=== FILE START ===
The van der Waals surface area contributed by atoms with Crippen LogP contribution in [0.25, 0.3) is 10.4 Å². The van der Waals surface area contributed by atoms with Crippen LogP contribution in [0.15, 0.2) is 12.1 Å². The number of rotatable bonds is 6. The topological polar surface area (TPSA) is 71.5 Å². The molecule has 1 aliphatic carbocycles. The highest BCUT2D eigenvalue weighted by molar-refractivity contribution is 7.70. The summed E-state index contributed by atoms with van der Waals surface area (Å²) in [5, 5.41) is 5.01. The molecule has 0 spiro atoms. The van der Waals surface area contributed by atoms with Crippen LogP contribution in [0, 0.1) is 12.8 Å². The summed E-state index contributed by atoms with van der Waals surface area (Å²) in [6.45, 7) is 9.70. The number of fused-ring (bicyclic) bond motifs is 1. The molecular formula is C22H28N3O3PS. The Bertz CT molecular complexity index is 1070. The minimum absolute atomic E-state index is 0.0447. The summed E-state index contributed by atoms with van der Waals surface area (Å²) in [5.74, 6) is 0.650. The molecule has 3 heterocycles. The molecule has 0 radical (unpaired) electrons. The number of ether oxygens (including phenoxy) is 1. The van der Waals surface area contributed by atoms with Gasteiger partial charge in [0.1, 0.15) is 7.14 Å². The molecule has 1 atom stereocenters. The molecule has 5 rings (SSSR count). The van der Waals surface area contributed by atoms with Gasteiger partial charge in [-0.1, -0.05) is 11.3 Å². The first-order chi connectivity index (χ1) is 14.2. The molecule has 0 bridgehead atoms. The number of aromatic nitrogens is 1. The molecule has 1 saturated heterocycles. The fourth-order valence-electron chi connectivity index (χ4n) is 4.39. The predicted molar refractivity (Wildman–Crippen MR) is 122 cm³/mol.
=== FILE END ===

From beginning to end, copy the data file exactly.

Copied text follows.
The van der Waals surface area contributed by atoms with Crippen LogP contribution in [0.25, 0.3) is 10.4 Å². The van der Waals surface area contributed by atoms with Crippen LogP contribution in [0.15, 0.2) is 12.1 Å². The number of rotatable bonds is 6. The topological polar surface area (TPSA) is 71.5 Å². The molecule has 1 aliphatic carbocycles. The highest BCUT2D eigenvalue weighted by molar-refractivity contribution is 7.70. The summed E-state index contributed by atoms with van der Waals surface area (Å²) in [5, 5.41) is 5.01. The molecule has 0 spiro atoms. The van der Waals surface area contributed by atoms with Crippen LogP contribution in [0, 0.1) is 12.8 Å². The summed E-state index contributed by atoms with van der Waals surface area (Å²) in [6.45, 7) is 9.70. The number of fused-ring (bicyclic) bond motifs is 1. The molecular formula is C22H28N3O3PS. The Bertz CT molecular complexity index is 1070. The minimum absolute atomic E-state index is 0.0447. The summed E-state index contributed by atoms with van der Waals surface area (Å²) in [5.74, 6) is 0.650. The molecule has 3 heterocycles. The molecule has 0 radical (unpaired) electrons. The number of ether oxygens (including phenoxy) is 1. The van der Waals surface area contributed by atoms with Gasteiger partial charge in [0.1, 0.15) is 7.14 Å². The molecule has 1 atom stereocenters. The molecule has 5 rings (SSSR count). The van der Waals surface area contributed by atoms with Gasteiger partial charge in [-0.1, -0.05) is 11.3 Å². The first-order chi connectivity index (χ1) is 14.2. The molecule has 0 bridgehead atoms. The number of aromatic nitrogens is 1. The molecule has 1 saturated heterocycles. The fourth-order valence-electron chi connectivity index (χ4n) is 4.39. The predicted molar refractivity (Wildman–Crippen MR) is 122 cm³/mol.